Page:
The main idea is that to properly enter into Sacred Space, through a ritual process, one must sufficiently humble themselves. One must leave their ego at the door. One must leave their worries, their daily thinking, their mundane mindset outside the Temple of Sacred, which is nothing more than the Sanctum of one's innermost Being. By journeying to the Center of the Universe, the Axis Mundi as it appears in mythology (symbolized mythologically by great mountains guarded by demons), one travels away from their limitations and is transported to a Sacred Space where anything is possible. If this inner pilgrimmage is undertaken seriously, sincerely, and with intention, transformative effects are not only possible, they are likely. THIS is precisely what makes the ritual process effective. Did the individual travel far enough away from their ego identity and back to the fountainhead of their being? Or did they begin traveling, and get caught in the loops of story and personal narrative? As they embarked on the inner quest to CHANGE something about themselves, did they get sidetracked by the desires of the mind, or the self-sabotaging tendencies of the ego?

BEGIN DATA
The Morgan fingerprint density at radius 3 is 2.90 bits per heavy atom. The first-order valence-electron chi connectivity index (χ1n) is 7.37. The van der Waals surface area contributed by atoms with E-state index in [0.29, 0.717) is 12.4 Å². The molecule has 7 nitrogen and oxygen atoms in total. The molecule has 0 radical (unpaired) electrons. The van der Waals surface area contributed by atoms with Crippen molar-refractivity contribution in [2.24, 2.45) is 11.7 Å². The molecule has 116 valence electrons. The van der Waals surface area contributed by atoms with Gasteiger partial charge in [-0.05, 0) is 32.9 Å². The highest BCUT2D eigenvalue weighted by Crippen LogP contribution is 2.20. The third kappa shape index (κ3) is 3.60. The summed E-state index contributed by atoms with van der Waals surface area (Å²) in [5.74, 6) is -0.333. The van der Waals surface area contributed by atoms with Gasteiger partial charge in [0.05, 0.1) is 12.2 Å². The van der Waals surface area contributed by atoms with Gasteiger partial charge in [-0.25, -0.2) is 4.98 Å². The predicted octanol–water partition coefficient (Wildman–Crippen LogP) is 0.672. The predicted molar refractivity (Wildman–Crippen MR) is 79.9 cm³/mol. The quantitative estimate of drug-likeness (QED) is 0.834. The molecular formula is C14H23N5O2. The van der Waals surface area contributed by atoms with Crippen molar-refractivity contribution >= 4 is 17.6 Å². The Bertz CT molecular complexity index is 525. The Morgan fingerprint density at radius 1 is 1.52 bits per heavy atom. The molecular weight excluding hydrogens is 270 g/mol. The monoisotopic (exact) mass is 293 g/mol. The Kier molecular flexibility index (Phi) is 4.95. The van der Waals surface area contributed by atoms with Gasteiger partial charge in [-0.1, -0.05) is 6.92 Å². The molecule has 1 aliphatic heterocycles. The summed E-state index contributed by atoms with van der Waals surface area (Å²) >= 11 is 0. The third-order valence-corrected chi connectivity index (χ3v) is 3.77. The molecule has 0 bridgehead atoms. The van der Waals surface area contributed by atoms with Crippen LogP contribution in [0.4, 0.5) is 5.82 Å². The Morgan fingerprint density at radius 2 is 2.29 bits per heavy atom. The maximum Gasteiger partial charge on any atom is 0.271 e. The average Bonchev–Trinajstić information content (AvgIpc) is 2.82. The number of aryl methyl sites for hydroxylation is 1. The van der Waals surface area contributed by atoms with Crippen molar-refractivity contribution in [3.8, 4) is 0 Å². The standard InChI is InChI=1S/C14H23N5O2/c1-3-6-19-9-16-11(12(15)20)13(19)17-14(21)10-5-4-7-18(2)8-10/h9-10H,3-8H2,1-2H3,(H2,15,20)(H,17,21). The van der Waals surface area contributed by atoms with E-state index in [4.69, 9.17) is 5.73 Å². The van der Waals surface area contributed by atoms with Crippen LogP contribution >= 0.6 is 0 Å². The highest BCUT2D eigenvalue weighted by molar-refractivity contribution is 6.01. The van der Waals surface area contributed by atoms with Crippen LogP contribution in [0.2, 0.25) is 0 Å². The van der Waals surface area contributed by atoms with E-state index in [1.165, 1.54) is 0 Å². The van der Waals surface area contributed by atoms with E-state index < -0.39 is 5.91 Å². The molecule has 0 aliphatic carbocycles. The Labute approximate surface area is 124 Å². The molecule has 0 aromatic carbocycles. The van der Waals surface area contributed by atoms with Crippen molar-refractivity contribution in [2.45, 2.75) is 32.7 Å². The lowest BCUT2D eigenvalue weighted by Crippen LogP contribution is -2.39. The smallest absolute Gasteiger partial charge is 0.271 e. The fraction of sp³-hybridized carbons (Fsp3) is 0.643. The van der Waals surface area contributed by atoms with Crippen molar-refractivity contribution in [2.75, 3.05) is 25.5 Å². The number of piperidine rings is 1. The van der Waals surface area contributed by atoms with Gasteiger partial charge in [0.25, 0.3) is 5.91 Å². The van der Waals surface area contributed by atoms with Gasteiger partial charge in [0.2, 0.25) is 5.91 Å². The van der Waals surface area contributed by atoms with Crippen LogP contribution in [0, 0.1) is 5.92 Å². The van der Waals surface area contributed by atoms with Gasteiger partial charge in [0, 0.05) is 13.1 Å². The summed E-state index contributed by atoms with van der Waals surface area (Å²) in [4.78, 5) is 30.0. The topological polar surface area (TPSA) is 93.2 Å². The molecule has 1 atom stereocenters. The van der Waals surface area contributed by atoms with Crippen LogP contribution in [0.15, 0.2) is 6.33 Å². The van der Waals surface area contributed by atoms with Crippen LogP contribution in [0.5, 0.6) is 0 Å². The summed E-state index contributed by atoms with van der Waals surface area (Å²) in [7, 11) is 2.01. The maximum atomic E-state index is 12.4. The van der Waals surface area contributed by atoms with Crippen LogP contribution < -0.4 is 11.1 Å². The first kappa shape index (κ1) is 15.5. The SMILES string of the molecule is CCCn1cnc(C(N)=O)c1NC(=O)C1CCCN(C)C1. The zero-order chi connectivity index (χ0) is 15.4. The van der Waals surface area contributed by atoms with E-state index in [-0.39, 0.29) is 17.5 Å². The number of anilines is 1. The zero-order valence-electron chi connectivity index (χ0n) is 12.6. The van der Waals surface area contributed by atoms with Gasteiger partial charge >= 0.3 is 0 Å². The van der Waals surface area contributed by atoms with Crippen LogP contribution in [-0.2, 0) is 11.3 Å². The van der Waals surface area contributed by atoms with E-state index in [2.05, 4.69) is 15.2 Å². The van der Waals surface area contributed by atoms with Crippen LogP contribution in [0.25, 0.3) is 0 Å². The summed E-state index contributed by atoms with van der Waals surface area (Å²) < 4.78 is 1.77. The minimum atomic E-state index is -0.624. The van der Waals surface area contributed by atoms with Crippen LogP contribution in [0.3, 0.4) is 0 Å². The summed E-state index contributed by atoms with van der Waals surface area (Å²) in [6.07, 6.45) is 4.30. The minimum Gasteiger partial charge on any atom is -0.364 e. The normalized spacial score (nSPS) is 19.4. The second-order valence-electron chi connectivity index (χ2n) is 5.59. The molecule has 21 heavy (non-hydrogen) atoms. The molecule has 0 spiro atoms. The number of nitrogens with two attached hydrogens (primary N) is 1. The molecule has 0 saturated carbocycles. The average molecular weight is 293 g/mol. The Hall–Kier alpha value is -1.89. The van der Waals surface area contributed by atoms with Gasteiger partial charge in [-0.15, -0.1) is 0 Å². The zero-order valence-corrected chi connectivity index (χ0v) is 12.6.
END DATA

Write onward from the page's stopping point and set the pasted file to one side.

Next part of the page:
What makes an effective ritual process EFFECTIVE is it ensures that we put in place systems and mechanics, techniques and methods that ensure we can cross the thresholds to a place of transformation.
There is a reason humans have seen ritual as an important part of culture for so long. It works! It helps restore the harmony of life! When things started to fall apart, ancient culture would enlist the help of ritual leaders and elders to enact elaborate rites and ceremonies to restore the peace and integrity of the communities. There may be real scientific reasons for this. We can only speculate, but perhaps you can intuitively sense what I am talking about.